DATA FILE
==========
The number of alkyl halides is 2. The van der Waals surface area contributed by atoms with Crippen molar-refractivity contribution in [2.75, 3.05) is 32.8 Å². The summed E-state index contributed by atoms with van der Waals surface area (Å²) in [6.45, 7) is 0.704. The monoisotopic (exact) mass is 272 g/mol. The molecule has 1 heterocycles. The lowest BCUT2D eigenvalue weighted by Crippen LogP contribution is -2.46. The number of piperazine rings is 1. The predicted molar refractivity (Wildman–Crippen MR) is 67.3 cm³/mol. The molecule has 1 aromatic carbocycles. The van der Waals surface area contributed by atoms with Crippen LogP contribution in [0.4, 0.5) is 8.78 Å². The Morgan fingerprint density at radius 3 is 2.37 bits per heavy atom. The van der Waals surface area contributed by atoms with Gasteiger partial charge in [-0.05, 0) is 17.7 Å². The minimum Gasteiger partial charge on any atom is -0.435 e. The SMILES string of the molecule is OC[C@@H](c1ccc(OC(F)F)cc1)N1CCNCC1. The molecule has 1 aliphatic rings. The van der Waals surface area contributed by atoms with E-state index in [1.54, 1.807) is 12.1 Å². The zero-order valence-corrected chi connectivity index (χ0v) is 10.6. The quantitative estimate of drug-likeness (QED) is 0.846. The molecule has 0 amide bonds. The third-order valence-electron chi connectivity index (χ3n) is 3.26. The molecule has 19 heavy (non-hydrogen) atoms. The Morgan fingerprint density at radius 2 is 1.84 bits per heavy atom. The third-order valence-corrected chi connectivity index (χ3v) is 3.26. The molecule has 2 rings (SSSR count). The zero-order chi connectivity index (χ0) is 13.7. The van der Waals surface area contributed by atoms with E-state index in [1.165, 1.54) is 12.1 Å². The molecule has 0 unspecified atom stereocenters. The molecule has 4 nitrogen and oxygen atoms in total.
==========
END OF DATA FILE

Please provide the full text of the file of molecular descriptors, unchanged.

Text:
The number of alkyl halides is 2. The van der Waals surface area contributed by atoms with Crippen molar-refractivity contribution in [2.75, 3.05) is 32.8 Å². The summed E-state index contributed by atoms with van der Waals surface area (Å²) in [6.45, 7) is 0.704. The monoisotopic (exact) mass is 272 g/mol. The molecule has 1 heterocycles. The lowest BCUT2D eigenvalue weighted by Crippen LogP contribution is -2.46. The number of piperazine rings is 1. The predicted molar refractivity (Wildman–Crippen MR) is 67.3 cm³/mol. The molecule has 1 aromatic carbocycles. The van der Waals surface area contributed by atoms with Crippen LogP contribution in [0.4, 0.5) is 8.78 Å². The Morgan fingerprint density at radius 3 is 2.37 bits per heavy atom. The van der Waals surface area contributed by atoms with Gasteiger partial charge in [-0.05, 0) is 17.7 Å². The minimum Gasteiger partial charge on any atom is -0.435 e. The SMILES string of the molecule is OC[C@@H](c1ccc(OC(F)F)cc1)N1CCNCC1. The molecule has 1 aliphatic rings. The van der Waals surface area contributed by atoms with E-state index in [1.54, 1.807) is 12.1 Å². The zero-order valence-corrected chi connectivity index (χ0v) is 10.6. The quantitative estimate of drug-likeness (QED) is 0.846. The molecule has 0 amide bonds. The third-order valence-electron chi connectivity index (χ3n) is 3.26. The molecule has 19 heavy (non-hydrogen) atoms. The Morgan fingerprint density at radius 2 is 1.84 bits per heavy atom. The third-order valence-corrected chi connectivity index (χ3v) is 3.26. The molecule has 2 rings (SSSR count). The zero-order chi connectivity index (χ0) is 13.7. The van der Waals surface area contributed by atoms with E-state index in [1.165, 1.54) is 12.1 Å². The molecule has 0 unspecified atom stereocenters. The molecule has 4 nitrogen and oxygen atoms in total.